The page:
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DOL Proposes to Amend Its Voluntary Fiduciary Correction Program to Permit Self-Correction of Failures to Timely Transmit Contributions and Loan Repayments


· 5 minute read


· 5 minute read

Proposed Amendments to Voluntary Fiduciary Correction Program, 87 Fed. Reg. 71164 (Nov. 21, 2022); Proposed Amendments to PTE 2002-51, 87 Fed. Reg. 70753 (Nov. 21, 2022)

Proposed VFC Amendments

Proposed PTE Amendments

News Release

The Department of Labor’s Employee Benefits Security Administration (EBSA) maintains and enforces a Voluntary Fiduciary Correction Program (VFC Program) to encourage plan sponsors and fiduciaries to voluntarily comply with ERISA and allow responsible parties with potential liability to apply for relief from civil enforcement actions and civil penalties by engaging in permissible corrective actions (see our Checkpoint Question of the Week). To simplify and expand the VFC Program to make it more useful for employers sponsoring retirement plans such as 401(k) plans, EBSA has released a proposed amended and restated VFC Program that would, most importantly, add a new self-correction component for certain failures to timely transmit participant contributions and participant loan repayments. It has also proposed amendments to the associated prohibited transaction class exemption, PTE 2002-51.

Under the proposal, self-correction would be available to any plan regardless of the number of plan participants or the amount of plan assets, but only for corrections where the amount of lost earnings—determined using an online calculator—was $1,000 or less (excluding any excise tax paid to the plan under PTE 2002-51). In addition, the delinquent contributions would have to be submitted to the plan no later than 180 calendar days from the date of withholding or receipt. Plan sponsors and fiduciaries could not be under investigation and would have to notify EBSA of the self-correction electronically through a new online VFC Program web tool to be located on EBSA’s website. Upon EBSA’s receipt of the filing, an automatic acknowledgement email will be sent to the self-corrector. Lastly, self-correctors would have to complete an SCC Retention Record Checklist, set forth in Appendix F of the proposal, prepare and collect applicable documentation, provide this information to the plan administrator (even in cases where the employer is also the plan administrator), and maintain these documents in accordance with applicable record retention laws.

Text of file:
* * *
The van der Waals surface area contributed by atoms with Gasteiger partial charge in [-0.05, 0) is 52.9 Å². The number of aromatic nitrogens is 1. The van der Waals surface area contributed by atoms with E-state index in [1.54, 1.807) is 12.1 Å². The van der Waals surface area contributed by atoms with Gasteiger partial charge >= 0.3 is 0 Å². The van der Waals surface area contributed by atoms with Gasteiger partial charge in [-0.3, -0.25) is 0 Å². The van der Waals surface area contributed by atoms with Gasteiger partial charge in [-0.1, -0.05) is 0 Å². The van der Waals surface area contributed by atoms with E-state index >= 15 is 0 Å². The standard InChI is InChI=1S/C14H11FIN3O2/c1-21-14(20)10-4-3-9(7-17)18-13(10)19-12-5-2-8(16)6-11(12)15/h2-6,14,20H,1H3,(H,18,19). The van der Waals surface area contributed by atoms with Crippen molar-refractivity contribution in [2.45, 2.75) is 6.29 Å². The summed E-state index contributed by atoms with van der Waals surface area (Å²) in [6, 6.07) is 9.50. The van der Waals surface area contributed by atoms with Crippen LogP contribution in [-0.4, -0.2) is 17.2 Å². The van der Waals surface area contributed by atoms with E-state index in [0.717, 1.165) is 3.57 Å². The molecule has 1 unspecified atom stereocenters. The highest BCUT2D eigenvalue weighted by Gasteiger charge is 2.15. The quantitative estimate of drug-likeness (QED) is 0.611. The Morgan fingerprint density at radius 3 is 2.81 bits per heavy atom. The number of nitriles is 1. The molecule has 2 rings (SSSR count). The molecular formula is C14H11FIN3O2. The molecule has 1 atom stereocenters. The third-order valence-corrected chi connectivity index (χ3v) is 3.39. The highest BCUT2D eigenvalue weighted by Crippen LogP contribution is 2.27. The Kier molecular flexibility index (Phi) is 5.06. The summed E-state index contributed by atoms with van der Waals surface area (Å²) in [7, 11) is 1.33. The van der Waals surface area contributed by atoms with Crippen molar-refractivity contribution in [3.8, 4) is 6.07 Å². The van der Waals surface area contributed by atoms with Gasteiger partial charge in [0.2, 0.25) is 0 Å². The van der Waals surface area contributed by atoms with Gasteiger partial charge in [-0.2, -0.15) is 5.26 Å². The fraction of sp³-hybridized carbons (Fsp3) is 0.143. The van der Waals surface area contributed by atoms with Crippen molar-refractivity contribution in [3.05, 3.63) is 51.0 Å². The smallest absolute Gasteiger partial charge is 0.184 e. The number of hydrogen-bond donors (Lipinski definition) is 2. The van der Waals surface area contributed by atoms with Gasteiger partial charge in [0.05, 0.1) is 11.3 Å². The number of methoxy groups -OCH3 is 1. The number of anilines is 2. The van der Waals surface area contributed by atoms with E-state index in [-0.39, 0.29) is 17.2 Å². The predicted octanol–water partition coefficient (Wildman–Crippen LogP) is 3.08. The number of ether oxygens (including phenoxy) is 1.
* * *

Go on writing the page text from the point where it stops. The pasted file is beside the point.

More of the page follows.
A self-corrector who complies with the proposed self-correction component terms and conditions would not receive a “no action letter” (as is issued upon satisfactory correction under the VFC program). The proposal indicates that the self-corrector would not be subject to civil monetary penalties or an EBSA civil enforcement action, although it explicitly states that EBSA would reserve the right to investigate and take other actions with respect to the self-corrected transaction, such as seeking removal of responsible individuals from fiduciary status.

The proposal includes other minor changes to the existing VFC program. Written comments should be submitted by January 20, 2023.

EBIA Comment: The proposed amendment and restatement of the VFC Program and related PTE 2002-51 to incorporate self-correction of the transmittal of delinquent contributions and loan repayments is a mixed bag at best. Although delinquent contributions are the number one failure corrected through the VFC Program, the $1,000-or-less limit on lost earnings may limit the self-correction component’s utility. The self-correction component would also not apply to delinquent matching contributions, which is an issue covered by IRS correction programs. In addition, risk-averse fiduciaries may prefer to file under the existing VFC Program and receive a “no action” letter. Another disadvantage may be that use of the self-correction component would immediately put the filer on the DOL’s radar. The EBSA stated that, although there would be no limit on the number of times a self-corrector could use the component, it would be monitoring for frequent use, and could communicate with repeat users or open investigations to identify and correct systemic issues. This fact is likely to trouble many plan sponsors and fiduciaries. For more information, see EBIA’s 401(k) Plans manual at Sections XXXIV.C.2 (“VFC Program: Correction and Waiver of Excise Tax”) and XXXVI (“Correcting Plan Mistakes: DOL’s VFC Program”).

Contributing Editors: EBIA Staff.

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